Just a week later, our Center for Global Energy, International Arbitration, and Environmental Law was also stirring. The Center, which will admit its first LL.M. students this fall, had its public debut at the Peace Palace in The Hague. The Peace Palace was the site of a major conference on international arbitration. UT Law is a principal sponsor of the annual conference, which draws the most prominent “arbitrati” in the world to its meetings. We took the occasion of this year’s conference to announce our new Center and its focus on international arbitration…and, frankly, to recruit the academics and practitioners who are at the apex of this rapidly expanding form of dispute resolution. Our announcement and our advances were very well received.

Over the course of the summer, we will begin the process of selecting the winner of the John and Libba Massey Prize. This is a $100,000 prize to be awarded biennially to the best written work world-wide in Law, Innovation and Capital Markets. The Massey prize is intended to be our own version of the Pulitzer Prize, bringing academic insight to bear on all-too-real-world problems. When the Masseys aimed their generous gift at the goal of making UT Law a major hub of discourse about innovation and capital markets, this seemed an interesting and important enterprise for an elite national law school like UT. Now, of course, the events that have shaken the global economy have made clear how prescient John and Libba’s gift was, and have conspired to make the theme of the Massey Prize staggeringly important. The award will be embedded in a major conference hosted at UT Law.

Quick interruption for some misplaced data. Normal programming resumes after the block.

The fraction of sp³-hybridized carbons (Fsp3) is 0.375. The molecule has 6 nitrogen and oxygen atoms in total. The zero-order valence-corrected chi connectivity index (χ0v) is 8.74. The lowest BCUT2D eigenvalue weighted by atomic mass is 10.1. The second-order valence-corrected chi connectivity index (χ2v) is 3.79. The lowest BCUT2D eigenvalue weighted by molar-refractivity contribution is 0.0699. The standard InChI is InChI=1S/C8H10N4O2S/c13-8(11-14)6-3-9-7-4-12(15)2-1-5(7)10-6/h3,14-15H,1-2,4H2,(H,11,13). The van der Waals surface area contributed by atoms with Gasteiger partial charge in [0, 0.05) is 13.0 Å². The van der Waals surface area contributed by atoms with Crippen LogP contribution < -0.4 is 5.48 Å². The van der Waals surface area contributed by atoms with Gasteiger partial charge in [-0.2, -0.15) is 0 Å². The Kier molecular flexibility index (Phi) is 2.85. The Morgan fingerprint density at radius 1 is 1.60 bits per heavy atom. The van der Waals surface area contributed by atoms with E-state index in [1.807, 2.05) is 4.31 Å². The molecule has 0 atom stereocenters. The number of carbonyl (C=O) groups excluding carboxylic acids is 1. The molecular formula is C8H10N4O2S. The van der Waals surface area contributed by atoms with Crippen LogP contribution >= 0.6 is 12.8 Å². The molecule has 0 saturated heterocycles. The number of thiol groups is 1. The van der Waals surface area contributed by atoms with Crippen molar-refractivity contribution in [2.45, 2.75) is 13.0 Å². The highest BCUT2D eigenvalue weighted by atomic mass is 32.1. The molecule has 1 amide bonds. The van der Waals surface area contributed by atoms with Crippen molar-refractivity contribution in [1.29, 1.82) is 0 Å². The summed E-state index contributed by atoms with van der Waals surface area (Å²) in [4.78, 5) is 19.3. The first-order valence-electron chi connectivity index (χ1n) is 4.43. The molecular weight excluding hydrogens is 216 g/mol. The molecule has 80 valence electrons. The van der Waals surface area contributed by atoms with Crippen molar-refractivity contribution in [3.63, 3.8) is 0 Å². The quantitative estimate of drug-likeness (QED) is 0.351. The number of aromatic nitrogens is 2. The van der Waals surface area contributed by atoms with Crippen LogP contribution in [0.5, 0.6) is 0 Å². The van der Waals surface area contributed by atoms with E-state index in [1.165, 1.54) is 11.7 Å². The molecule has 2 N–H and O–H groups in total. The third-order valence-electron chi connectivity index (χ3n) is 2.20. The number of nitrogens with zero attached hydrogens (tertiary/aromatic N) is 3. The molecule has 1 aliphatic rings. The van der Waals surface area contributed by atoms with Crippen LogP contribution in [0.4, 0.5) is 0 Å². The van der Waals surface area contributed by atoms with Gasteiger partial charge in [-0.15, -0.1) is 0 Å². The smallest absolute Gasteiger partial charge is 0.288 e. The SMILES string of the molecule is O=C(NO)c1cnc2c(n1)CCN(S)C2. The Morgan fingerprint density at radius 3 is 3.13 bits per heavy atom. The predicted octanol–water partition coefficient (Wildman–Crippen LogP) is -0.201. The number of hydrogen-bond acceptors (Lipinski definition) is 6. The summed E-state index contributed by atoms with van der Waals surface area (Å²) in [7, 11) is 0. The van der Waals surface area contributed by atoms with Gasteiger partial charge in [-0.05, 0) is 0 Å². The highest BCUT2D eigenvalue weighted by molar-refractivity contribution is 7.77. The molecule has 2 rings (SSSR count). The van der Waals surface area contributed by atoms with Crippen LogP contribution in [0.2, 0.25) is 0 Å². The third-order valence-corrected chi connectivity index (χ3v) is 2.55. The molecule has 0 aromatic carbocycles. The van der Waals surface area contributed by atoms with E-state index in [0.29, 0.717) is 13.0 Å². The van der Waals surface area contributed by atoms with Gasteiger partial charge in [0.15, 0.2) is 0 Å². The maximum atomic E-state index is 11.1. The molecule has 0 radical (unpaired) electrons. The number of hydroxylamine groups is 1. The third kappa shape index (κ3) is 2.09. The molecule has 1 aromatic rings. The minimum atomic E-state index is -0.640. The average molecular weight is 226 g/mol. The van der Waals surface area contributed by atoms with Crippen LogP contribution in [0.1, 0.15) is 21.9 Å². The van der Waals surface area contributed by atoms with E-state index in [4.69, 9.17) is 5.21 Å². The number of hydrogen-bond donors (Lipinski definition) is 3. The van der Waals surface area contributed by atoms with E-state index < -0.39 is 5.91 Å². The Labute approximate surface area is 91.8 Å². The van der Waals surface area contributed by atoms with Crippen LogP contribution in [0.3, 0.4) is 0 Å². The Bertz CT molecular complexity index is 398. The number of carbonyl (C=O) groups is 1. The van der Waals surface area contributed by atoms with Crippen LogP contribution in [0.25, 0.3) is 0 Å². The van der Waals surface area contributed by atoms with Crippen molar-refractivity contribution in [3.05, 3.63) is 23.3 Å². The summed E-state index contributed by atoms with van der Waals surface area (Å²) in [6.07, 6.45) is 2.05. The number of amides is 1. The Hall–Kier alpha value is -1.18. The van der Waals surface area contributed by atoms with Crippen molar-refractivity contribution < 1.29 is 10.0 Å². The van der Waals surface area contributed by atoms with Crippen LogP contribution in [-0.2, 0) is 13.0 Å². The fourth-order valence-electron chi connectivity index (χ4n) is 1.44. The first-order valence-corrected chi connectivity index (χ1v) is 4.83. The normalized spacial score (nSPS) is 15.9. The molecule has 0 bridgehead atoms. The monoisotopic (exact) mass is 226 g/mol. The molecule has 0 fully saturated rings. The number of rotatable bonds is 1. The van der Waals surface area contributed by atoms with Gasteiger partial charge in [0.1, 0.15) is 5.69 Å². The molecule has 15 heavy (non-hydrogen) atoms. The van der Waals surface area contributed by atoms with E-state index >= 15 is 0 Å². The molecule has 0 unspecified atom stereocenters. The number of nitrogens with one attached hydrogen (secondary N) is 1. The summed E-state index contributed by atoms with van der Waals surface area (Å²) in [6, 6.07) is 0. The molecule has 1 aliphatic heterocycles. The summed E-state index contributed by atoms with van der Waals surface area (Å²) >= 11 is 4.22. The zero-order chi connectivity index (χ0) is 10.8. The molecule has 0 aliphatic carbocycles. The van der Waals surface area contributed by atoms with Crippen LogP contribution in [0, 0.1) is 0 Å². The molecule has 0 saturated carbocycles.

There is much more to talk about, but I want to turn to a less academic aspect of the economic downturn. We are relatively lucky:  the economic situation in Texas is better than most of the nation; and, on the whole, our students are successful in the job market, even in these hard times. But there is no ducking the fact that the students who walked across the stage in this year’s Sunflower Ceremony are having more trouble finding good jobs. And internships for our 1Ls and 2Ls are becoming scarcer; indeed, Texas Lawyer reports that the big Texas law firms are offering 27% fewer summer associate positions in 2009 as compared to 2008. We need your help with finding opportunities for our students. More specifically, I want to ask you to: